http://pmd.sourceforge.net/ruleset_2_0_0.xsd">
 
 <description>Custom PMD RuleSet</description>
 
 <rule ref="category/java/bestpractices.xml/AvoidPrintStackTrace" />
 <rule ref="category/java/bestpractices.xml/UnusedImports" />
 <rule ref="category/java/bestpractices.xml/UnusedLocalVariable" />
 <rule ref="category/java/bestpractices.xml/UnusedPrivateField" />
 <rule ref="category/java/bestpractices.xml/UnusedPrivateMethod" />
</ruleset>

This is just a simple example ruleset. You will want to choose your own set of PMD rules. See the list of Java PMD rules.

We have a large Java/Groovy application with a JUnit test suite containing thousands of tests, that now takes several minutes to run. We wanted to try to reduce the test suite run time, and wanted a report of test times sorted longest to shortest, allowing us to focus on the worst offenders.

We used the JUnit RunListener facility to calculate the test run times and then sort and display a report at the end of the test suite. Specify the test suite class name in the testSuite property (field).

This class is implemented in Groovy, but the Java version would be very similar.


import org.junit.runner.Description
import org.junit.runner.JUnitCore
import org.junit.runner.Result
import org.junit.runner.notification.RunListener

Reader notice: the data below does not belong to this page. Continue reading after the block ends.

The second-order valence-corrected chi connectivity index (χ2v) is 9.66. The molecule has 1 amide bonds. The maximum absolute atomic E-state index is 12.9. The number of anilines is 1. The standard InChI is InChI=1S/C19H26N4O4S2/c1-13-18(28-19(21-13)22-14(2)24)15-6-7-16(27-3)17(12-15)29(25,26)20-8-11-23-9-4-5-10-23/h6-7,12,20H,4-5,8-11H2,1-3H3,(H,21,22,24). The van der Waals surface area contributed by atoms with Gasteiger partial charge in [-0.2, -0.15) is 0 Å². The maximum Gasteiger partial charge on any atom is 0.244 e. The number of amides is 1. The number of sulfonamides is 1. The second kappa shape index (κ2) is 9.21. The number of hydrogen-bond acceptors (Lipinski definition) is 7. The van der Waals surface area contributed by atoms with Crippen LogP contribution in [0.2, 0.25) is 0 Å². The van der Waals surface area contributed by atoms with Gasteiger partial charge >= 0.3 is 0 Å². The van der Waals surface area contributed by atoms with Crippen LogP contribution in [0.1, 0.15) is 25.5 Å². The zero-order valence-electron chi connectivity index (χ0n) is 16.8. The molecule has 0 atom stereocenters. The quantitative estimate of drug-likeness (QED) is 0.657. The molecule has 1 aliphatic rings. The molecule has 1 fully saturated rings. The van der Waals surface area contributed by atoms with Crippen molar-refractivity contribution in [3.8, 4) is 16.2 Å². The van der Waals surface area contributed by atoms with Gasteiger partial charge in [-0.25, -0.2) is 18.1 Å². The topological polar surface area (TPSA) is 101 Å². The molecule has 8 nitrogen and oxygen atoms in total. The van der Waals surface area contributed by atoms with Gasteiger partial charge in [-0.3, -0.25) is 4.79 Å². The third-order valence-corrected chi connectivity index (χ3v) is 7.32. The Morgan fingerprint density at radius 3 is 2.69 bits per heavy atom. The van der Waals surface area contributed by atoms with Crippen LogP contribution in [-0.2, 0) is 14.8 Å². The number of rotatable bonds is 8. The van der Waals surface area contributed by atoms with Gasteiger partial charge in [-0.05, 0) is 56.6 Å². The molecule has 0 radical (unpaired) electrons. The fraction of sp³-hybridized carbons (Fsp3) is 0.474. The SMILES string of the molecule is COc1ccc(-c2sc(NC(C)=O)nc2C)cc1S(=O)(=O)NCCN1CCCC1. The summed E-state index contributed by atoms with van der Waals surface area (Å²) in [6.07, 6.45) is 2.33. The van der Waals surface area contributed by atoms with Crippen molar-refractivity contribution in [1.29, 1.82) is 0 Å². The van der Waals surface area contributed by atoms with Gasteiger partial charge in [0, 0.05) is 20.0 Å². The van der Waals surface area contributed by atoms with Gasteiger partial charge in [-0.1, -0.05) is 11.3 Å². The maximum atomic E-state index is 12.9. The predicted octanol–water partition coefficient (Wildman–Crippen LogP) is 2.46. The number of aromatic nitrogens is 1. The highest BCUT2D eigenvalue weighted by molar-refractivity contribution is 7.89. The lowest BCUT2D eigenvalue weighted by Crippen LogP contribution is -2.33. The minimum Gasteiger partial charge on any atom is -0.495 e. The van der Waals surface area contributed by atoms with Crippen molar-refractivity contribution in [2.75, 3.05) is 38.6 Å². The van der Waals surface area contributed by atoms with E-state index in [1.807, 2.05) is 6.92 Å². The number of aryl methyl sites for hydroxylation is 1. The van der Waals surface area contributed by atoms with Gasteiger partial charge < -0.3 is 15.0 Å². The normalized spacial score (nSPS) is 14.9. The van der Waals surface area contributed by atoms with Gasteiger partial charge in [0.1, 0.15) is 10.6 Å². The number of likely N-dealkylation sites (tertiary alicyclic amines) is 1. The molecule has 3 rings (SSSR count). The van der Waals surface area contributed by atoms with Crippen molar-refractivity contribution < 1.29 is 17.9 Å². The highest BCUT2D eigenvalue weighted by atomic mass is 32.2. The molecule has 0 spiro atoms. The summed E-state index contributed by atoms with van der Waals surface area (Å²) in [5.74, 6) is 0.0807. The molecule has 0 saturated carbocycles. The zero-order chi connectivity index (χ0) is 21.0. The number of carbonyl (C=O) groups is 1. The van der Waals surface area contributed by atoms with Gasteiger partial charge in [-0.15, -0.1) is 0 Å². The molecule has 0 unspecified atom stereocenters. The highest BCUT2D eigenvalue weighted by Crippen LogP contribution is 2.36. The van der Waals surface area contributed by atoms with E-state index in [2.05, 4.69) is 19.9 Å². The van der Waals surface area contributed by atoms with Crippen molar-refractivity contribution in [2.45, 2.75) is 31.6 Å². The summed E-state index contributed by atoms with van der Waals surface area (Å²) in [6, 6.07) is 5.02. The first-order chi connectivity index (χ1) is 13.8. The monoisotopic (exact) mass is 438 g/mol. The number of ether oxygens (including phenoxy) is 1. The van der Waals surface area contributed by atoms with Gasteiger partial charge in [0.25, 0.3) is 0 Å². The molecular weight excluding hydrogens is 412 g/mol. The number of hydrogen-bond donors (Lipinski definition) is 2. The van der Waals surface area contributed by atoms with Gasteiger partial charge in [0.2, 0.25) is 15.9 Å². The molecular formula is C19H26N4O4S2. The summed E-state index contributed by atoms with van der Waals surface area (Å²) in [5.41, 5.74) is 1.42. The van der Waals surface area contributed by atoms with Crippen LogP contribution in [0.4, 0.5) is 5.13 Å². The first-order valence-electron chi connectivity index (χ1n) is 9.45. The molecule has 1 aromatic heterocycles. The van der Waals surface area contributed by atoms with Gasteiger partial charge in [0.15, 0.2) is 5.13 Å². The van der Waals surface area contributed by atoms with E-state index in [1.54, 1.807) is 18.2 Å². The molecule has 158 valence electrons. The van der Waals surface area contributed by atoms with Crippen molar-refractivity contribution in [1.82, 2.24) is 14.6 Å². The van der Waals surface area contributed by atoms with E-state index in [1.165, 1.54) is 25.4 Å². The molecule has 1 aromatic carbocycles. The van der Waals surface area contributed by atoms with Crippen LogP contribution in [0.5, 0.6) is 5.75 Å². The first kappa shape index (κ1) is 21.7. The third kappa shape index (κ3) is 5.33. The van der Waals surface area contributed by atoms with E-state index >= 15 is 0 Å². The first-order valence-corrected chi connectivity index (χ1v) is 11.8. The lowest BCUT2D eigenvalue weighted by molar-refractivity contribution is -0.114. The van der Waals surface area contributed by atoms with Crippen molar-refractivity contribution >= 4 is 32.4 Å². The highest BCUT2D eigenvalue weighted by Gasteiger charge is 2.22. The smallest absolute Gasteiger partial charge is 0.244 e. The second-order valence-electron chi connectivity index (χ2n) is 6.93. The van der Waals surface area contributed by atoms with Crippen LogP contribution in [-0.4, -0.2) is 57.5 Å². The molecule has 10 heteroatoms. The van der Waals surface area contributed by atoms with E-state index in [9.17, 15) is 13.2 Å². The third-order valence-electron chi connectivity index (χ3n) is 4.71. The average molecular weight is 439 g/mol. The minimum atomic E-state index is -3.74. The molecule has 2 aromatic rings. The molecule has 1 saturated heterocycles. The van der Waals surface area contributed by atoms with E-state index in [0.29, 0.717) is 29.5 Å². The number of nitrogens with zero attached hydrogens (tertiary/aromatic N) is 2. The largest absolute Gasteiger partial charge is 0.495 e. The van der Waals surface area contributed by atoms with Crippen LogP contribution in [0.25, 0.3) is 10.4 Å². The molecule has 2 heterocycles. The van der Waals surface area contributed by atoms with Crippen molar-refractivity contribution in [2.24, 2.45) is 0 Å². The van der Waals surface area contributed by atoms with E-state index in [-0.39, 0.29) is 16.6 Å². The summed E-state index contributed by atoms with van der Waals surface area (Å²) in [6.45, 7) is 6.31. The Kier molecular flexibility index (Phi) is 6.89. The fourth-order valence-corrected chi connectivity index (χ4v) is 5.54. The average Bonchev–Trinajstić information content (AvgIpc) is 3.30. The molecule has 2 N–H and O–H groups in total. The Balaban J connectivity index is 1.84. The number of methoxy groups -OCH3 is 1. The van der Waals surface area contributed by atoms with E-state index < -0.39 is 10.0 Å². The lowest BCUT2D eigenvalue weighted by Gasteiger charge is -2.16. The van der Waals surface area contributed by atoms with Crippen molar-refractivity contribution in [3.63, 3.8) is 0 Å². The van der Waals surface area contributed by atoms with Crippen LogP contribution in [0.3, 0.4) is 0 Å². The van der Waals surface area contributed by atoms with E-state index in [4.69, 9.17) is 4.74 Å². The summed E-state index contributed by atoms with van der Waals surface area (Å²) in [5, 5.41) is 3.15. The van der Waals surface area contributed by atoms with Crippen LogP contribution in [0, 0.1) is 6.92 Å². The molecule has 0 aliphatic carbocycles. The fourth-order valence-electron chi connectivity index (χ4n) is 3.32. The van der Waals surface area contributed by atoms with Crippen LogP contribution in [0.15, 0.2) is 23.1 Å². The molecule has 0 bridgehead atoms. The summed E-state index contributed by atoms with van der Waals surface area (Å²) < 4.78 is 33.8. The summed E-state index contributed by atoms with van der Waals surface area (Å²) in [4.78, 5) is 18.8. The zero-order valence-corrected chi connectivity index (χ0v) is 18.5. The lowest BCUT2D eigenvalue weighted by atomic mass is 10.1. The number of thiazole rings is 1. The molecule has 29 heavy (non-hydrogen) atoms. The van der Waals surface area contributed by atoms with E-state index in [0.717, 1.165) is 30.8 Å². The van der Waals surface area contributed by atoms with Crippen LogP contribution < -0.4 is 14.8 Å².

/**
* Run a JUnit test suite and build a list of all tests (test methods) sorted
* by run time, in descending order. Run this class as a Java Application.
* Specify the test suite class in the testSuite property (field).
*/
class RunTestSuiteTimingReport {
    private static Class testSuite = MyTestSuite
    private static long showTestTimesGreaterThanOrEqualToMilliseconds = 1000L

    private static class TimingListener extends RunListener {
        private Map testStartTimes = [:]
        private Map testRunTimes = [:]

        @Override
        void testStarted(Description description) throws Exception {
            testStartTimes[description] = System.currentTimeMillis()
        }

        @Override
        void testFinished(Description description) throws Exception {
            long startTime = testStartTimes[description]
            testRunTimes[description] = System.currentTimeMillis() - startTime
        }

        @Override
        void testRunFinished(Result result) throws Exception {
            println "Test suite finished; ${testRunTimes.size()} total tests"

            // descending order, so reverse comparison
            def sortedRunTimes = testRunTimes.sort { a, b -> b.value  a.value }
            for(Description description: sortedRunTimes.keySet()) {
                long runTime = sortedRunTimes[description]
                if (runTime < showTestTimesGreaterThanOrEqualToMilliseconds) {
                    break;
                }
                println " - $description: $runTime ms"
            }
        }
    }

    static void main(String... args) {
        JUnitCore core= new JUnitCore()
        core.addListener(new TimingListener())
        core.run(testSuite) Runtime.runtime.exit(0)
    }
}